Connected Learning and 21st Century English Teacher Education

Much of the current rhetoric about technology and education relates to devices and software programs — what types schools should purchase, how much money districts should spend on them, how they should be integrated into classroom learning, and what return on investment they should produce. The implicit message communicated by this rhetoric is that technology transforms education through the medium of specific tools — that these tools are what structure and produce powerful teaching and learning. Give teachers and students laptops and Google Classroom accounts and magic will ensue. Over the past several years, a group

Amplifying Student Voice Through Digital Resources, Part 2

“Our stories that we tell are so powerful because when we are the one’s telling it, we have control over our stories and the messages that we are sending.” — Alejandra Ramirez Bermudez I am regularly in awe at the goodwill our students extend faculty, myself included, as they attempt to make sense of and successfully complete our idiosyncratic assignments. Too often, students hear faculty respond to any confusion students might have by telling them to “read the syllabus” or “read the assignment,” as if none of the faculty have ever tried to put together an

Schedule Unveiled for Aug. 1-3 Connected Learning Summit at MIT

The eagerly anticipated schedule of the inaugural Connected Learning Summit has been unveiled. The Aug. 1-3 event, to be held at the Massachusetts Institute of Technology Media Lab, features keynote and plenary sessions by leaders in academics, industry and nonprofit organizations; presentations on innovative learning projects and research; interactive workshops on technology research and design, games and other media; a lively “hall of failure,” featuring honest postmortems on projects, programs and products; smart, fast, performative “ignite” sessions; a community showcase evening event for working papers, tech demos, and ideas; and fireside chats with luminaries across fields.

Creativity is Fundamental for Lifelong Learning

Creativity is for everyone, according to Mitchel Resnick, the LEGO Papert Professor of Learning Research at the Massachusetts Institute of Technology Media Lab, where he directs the Lifelong Kindergarten research group. “It’s fundamental. It’s not just about personal expression. Having creative ways of thinking will be important in the workplace, but it’s also important in your civic life. If you really want to make a real contribution to your community, you need to be thinking creatively,” he explained in an online conversation with Mimi Ito, director of the Connected Learning Lab at the University of California,

Reteaching Teaching: Pedagogy and Teacher Training for the Digital Age

Digital media and networks, like blackboards and post-it notes, are tools whose effectiveness depends on how they are used. Whether you call it “connected learning” or a “new culture of learning,” deploying the tools depends on changing the mindset of educators. Connected learning elements are openly networked, interest powered, production centered, peer supported, shared purpose, academically oriented. Educators and trainers of educators are leading the way by experimenting with pedagogy that engages students by connecting their academic curriculum with their personal interests, involving the networked world that students live in, encouraging collaboration and peer support, scaffolding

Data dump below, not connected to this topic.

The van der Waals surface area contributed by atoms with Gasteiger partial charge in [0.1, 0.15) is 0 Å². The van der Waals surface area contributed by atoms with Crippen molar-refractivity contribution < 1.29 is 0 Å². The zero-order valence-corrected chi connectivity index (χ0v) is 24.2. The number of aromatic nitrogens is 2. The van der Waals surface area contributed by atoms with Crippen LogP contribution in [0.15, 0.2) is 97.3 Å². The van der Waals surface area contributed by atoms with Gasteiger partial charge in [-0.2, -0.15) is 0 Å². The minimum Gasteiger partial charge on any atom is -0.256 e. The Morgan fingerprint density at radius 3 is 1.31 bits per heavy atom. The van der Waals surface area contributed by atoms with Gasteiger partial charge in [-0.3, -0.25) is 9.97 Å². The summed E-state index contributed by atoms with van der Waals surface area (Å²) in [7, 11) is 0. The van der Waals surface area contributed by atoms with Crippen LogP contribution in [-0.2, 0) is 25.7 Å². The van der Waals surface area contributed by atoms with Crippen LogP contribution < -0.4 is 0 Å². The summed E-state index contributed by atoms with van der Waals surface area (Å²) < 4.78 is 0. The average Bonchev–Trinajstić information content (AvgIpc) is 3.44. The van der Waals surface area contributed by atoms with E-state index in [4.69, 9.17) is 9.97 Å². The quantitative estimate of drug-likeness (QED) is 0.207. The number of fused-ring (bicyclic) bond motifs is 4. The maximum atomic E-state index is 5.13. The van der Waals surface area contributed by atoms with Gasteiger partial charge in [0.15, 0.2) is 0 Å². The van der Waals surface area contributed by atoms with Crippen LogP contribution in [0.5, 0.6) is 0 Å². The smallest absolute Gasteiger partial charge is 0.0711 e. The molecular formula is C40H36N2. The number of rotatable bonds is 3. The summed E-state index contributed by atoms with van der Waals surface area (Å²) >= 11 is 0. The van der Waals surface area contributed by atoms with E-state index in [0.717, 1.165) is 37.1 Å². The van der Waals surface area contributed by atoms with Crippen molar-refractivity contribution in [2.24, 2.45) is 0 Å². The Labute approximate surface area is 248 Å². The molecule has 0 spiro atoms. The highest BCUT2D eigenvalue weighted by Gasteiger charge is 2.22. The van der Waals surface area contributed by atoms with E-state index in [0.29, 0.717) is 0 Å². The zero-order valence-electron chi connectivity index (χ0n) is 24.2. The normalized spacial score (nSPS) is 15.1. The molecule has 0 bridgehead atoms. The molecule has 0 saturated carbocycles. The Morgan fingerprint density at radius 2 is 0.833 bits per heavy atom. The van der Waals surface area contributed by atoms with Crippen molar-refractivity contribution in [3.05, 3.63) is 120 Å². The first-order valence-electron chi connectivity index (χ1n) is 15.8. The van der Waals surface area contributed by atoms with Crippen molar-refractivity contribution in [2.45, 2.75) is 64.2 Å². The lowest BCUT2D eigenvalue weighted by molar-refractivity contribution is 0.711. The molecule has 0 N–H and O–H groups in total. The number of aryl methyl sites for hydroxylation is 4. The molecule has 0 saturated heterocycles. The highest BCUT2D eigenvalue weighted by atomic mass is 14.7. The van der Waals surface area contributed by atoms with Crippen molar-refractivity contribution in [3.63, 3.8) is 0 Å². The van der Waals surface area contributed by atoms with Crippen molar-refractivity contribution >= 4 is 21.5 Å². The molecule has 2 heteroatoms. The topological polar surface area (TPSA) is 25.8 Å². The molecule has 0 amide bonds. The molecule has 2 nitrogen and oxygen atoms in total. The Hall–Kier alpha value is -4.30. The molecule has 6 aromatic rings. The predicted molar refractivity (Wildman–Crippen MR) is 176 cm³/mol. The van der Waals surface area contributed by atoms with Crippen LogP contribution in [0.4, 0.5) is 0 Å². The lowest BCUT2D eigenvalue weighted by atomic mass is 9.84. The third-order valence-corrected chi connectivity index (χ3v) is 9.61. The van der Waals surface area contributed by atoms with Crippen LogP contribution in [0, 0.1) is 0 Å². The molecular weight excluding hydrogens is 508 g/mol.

Making Is a Stance Toward Learning: Combining Learner Agency with Tinkering, Debugging and Project-based Learning

The tyranny of correct answers masks a vital and essential element of learning — the practice of debugging. When you make something, however, especially something that involves code and/or electronic or mechanical components, it is to be expected that your project will not work the first time you turn it on. Coding and making involves a great deal of systematic problem-solving to find and eliminate bugs. There’s nothing like the feeling when the last bug has been squashed and your creation beeps or moves or lights up. This kind of learning isn’t confined to tangible DIY

10 Connected Learning Lesson Plans from the Remake Learning Network

For me, one of the greatest joys of teaching is the chance to learn from other educators: the opportunity to peek under the hood at all the moving parts behind a dynamite lesson plan, a thriving classroom, an effective teacher. When I started teaching history, my more experienced colleagues were my greatest resources. They recommended discussion questions for starting class, activities for getting my students engaged, and multimedia resources that I never would have found on my own. When I moved to Pittsburgh, I saw some especially effective educators in action through my work on the

Learner Agency: Sharing Control of the Classroom Agenda

When I reflect on the 10 years I spent teaching at UC Berkeley and Stanford, and look back over the 127 interviews I did with innovators in digital media and learning, “learner agency” was the first thought that came to mind when I asked myself about what still seems important. What I mean by this phrase: students are explicitly addressed as learners (better yet: co-learners); students are allowed to use their own interests and networks to explore issues that matter to them (scaffolded by teachers with the curricular knowledge that will make more sense to students